20 May 2020

Doubletake: Sylvia Plath’s two different biographies in The Modern Poets (1963)

The following is a guest blog post by Eirin Holberg, a Norwegian archaeologist and writer. Thank you Eirin! ~pks

Two years ago on this day I read an interesting blog post on Sylvia Plath Info Blog about an anthology from 1963 I had not heard about before, containing two of Plath's poems. It was The Modern Poets: An American-British Anthology, edited by John Malcolm Brinnin and Bill Read, published by McGraw-Hill Book Company. The poems were "Black Rook in Rainy Weather" and "The Colossus". What interested me especially was that the anthology was released soon after her death, and that she may have been involved in the planning of it sometime during the last year of her life. It seemed like a fine selection of poetry, so I ordered an inexpensive copy of the same, hardback first edition described on the blog, a former library book from Stanford University Library, and a few weeks later it arrived in my mailbox in Norway.

It is a beautifully produced and broad collection of poets contemporary with Plath, presented in alphabetical order. They range from seniors of modern poetry like T.S. Eliot, Ezra Pound, Wallace Stevens and Marianne Moore to the younger, prominent figures as well as many up-and-coming poets of Plath's own generation, several of whom she knew well. The portraits taken especially for the book by Rollie McKenna are fascinating, very relaxed and natural, showing these writers as they would have looked when Plath met them. I also enjoyed reading the short biography of Plath next to her photo, describing her living in North Tawton with her husband and their two children.

It was not until I recently reread the blog post from May 2018 that I noticed something which puzzled me. Peter mentioned that the mini-biography of Plath included the detail that she died by suicide. I didn't recall having read this, and checked my copy to find out what I had missed and where it could be in the book. I couldn't find any mentioning of her death anywhere. In my copy Plath was still alive:

Sylvia Plath, born October 27, 1932, in Boston Massachusetts, lives in the village of North Tawton, Devonshire, with her husband, the English poet Ted Hughes, and their two children. She was educated at Smith College and at Newnham College, Cambridge, where she met her husband while she was spending a year abroad on a Fulbright fellowship.

I looked up the copy available at Archive.org, and found the text referred to in the blog post. It was on the same page, accompanying the same portrait. It told that she had died, and that it was a suicide:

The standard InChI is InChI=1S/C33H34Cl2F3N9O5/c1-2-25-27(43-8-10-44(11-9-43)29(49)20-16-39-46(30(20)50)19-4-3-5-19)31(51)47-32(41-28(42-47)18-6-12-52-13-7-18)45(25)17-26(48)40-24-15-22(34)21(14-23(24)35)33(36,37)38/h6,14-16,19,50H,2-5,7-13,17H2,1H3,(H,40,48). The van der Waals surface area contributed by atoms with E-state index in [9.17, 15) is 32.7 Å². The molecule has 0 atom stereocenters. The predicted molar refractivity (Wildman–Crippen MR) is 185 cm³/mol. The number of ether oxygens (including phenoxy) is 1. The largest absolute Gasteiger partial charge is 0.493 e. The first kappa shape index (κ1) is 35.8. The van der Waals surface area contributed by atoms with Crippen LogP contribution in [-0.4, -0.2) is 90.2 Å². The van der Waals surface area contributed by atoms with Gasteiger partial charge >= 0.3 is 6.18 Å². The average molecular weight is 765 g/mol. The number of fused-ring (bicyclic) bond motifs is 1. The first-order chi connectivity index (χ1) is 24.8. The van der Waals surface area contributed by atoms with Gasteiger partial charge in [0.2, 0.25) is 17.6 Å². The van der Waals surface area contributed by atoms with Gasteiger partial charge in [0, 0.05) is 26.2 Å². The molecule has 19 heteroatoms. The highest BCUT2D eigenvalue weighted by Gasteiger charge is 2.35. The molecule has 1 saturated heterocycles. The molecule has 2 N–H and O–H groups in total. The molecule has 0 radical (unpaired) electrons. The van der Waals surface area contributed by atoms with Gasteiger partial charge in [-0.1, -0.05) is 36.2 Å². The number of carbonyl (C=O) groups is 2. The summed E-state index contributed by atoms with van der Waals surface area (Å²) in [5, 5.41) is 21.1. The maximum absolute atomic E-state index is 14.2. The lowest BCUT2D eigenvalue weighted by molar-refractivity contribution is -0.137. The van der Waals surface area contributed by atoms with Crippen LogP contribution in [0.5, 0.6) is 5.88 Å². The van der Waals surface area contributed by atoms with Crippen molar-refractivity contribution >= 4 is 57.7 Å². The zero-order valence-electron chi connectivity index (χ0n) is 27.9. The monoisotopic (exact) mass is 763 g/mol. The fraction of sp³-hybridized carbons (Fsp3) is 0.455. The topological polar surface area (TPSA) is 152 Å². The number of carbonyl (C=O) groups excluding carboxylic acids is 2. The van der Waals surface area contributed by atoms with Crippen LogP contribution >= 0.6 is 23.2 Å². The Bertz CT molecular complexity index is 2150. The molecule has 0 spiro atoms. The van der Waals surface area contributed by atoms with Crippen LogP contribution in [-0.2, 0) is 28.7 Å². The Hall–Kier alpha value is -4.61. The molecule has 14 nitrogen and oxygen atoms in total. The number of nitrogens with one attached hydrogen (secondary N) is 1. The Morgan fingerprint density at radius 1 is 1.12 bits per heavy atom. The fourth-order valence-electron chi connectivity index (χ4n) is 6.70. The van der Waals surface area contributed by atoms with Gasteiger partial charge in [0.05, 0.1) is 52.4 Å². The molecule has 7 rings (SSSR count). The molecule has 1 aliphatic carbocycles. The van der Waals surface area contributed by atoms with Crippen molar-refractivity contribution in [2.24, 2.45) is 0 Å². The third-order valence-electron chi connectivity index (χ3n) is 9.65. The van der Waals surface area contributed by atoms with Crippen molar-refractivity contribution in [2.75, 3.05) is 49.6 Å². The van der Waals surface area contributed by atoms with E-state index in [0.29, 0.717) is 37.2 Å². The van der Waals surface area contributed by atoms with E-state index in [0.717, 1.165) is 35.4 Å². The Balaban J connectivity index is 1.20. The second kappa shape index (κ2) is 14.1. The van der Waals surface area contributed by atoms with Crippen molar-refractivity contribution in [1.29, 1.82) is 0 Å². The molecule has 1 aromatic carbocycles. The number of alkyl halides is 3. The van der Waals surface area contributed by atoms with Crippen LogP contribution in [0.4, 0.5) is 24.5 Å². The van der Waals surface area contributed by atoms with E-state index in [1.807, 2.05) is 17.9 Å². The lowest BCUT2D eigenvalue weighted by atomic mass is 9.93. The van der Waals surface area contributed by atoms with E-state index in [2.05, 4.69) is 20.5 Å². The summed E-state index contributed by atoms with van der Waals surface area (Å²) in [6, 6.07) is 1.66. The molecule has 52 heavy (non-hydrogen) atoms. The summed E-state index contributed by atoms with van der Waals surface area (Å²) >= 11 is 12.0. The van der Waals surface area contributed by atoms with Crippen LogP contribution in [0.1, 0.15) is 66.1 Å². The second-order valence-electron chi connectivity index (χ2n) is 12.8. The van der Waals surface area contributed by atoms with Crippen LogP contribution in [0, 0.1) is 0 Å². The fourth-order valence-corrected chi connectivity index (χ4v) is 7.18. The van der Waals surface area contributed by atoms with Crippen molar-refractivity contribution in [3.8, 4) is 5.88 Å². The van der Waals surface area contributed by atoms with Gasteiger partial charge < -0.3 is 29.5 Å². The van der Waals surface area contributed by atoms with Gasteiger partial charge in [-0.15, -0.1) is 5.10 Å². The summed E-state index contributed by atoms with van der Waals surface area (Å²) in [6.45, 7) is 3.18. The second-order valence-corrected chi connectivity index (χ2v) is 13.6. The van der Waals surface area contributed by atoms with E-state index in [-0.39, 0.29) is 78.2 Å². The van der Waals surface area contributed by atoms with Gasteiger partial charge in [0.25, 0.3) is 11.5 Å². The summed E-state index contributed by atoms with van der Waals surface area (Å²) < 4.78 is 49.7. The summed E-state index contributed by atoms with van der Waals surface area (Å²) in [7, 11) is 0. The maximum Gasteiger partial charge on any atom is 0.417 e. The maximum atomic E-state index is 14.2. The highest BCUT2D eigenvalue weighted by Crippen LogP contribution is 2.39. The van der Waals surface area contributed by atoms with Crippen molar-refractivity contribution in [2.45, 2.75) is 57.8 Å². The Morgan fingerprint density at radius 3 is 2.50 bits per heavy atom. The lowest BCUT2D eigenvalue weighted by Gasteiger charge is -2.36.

Sylvia Plath, born October 1932, in Boston, Massachusetts, died in London in 1963 by suicide. She was married to the English poet Ted Hughes by whom she had two children. Her death abruptly ended a brief and brilliant career as a poet that began at Smith College and continued at Newnham College, Cambridge, where she met her husband while she was spending a year abroad on a Fulbright Fellowship.

Hughes' biography was different, too. The lines 3 and 4 in my copy says that he "lives with his wife, the American poet Sylvia Plath, in Devonshire". In the later version, these are replaced by two new lines, carefully chiseled to fit into the remaining text on the limited space above his portrait: "[he] was the husband of the late Sylvia Plath by whom he had two children".

How can two copies of the same, first edition of the book contain different texts? The first version was in ordinary sale as early as March 1963, according to a reviewer of the anthology on the website LibraryThing which mentions having inscribed the book as bought that month. The reference made to Plath's biography in this review fits with the earliest version. So, the book seems to have been released very soon after Plath's death, with the first version sent out to bookshops and libraries in March, if not earlier.

A probable explanation for the differing biographies would be that the first print was done in a limited number, as is often the practice, and when the editors were made aware of her death, they had time to make the changes before the next print. Usually, contributing authors are among the first to receive copies of a newly printed book. If Ted Hughes received his copy in May, two months later, it could mean that he never got the first version. Maybe the publisher delayed sending a copy to Hughes until the update had been made? The changes may even have been done in agreement with him. If so, the decision to mention that she died by her own hand could have been approved by him or done in accordance with his wish.

The explanation may be simple and logical, but I still find this fascinating. I look at the two, identical books before me: the same bright, orange binding, the same portrait on the same page and the biographies beginning the exact same way before parting. In one version she is dead; in the other she is still alive. It is like being presented with two alternative realities, mirroring the ambiguity and complexity of her life and her writing, her interest for and repeated use of mirrors and reflections, the double self and being in-between life and death. It is also a reminder of how quickly everything changed the last months of her life. In some strange way this small irregularity between the two books seems to hold exactly this moment of time, the unsettled space between what could have been and what was.

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Sebastian said...
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